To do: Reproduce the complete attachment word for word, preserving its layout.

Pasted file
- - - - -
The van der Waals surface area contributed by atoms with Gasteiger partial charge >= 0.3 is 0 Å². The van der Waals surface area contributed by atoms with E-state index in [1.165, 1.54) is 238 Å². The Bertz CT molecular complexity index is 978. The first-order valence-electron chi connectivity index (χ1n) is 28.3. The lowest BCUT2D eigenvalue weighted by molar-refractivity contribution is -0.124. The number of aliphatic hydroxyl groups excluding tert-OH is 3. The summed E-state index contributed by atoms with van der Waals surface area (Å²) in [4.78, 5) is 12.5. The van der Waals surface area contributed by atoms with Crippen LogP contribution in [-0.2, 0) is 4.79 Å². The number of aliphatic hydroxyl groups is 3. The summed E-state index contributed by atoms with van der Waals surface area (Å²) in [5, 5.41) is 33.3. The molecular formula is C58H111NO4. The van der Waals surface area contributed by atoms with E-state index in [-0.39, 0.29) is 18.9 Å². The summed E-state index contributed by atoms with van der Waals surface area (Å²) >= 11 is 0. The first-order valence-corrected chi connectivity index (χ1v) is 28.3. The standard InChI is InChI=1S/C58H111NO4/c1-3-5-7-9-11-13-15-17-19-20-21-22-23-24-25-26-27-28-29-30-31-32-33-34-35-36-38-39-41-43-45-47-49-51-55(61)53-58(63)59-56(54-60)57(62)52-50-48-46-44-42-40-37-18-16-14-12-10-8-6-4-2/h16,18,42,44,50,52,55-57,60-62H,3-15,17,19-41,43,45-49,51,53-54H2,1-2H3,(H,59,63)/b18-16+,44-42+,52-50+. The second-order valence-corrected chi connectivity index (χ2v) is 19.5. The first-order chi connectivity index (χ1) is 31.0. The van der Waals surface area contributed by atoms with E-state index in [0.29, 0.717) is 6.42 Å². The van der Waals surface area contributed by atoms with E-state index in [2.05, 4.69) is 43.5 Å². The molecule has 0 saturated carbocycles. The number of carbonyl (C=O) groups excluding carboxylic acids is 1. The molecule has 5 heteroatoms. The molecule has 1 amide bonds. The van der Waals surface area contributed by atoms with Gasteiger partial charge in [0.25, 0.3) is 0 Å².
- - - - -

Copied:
The van der Waals surface area contributed by atoms with Gasteiger partial charge >= 0.3 is 0 Å². The van der Waals surface area contributed by atoms with E-state index in [1.165, 1.54) is 238 Å². The Bertz CT molecular complexity index is 978. The first-order valence-electron chi connectivity index (χ1n) is 28.3. The lowest BCUT2D eigenvalue weighted by molar-refractivity contribution is -0.124. The number of aliphatic hydroxyl groups excluding tert-OH is 3. The summed E-state index contributed by atoms with van der Waals surface area (Å²) in [4.78, 5) is 12.5. The van der Waals surface area contributed by atoms with Crippen LogP contribution in [-0.2, 0) is 4.79 Å². The number of aliphatic hydroxyl groups is 3. The summed E-state index contributed by atoms with van der Waals surface area (Å²) in [5, 5.41) is 33.3. The molecular formula is C58H111NO4. The van der Waals surface area contributed by atoms with E-state index in [-0.39, 0.29) is 18.9 Å². The summed E-state index contributed by atoms with van der Waals surface area (Å²) >= 11 is 0. The first-order valence-corrected chi connectivity index (χ1v) is 28.3. The standard InChI is InChI=1S/C58H111NO4/c1-3-5-7-9-11-13-15-17-19-20-21-22-23-24-25-26-27-28-29-30-31-32-33-34-35-36-38-39-41-43-45-47-49-51-55(61)53-58(63)59-56(54-60)57(62)52-50-48-46-44-42-40-37-18-16-14-12-10-8-6-4-2/h16,18,42,44,50,52,55-57,60-62H,3-15,17,19-41,43,45-49,51,53-54H2,1-2H3,(H,59,63)/b18-16+,44-42+,52-50+. The second-order valence-corrected chi connectivity index (χ2v) is 19.5. The first-order chi connectivity index (χ1) is 31.0. The van der Waals surface area contributed by atoms with E-state index in [0.29, 0.717) is 6.42 Å². The van der Waals surface area contributed by atoms with E-state index in [2.05, 4.69) is 43.5 Å². The molecule has 0 saturated carbocycles. The number of carbonyl (C=O) groups excluding carboxylic acids is 1. The molecule has 5 heteroatoms. The molecule has 1 amide bonds. The van der Waals surface area contributed by atoms with Gasteiger partial charge in [0.25, 0.3) is 0 Å².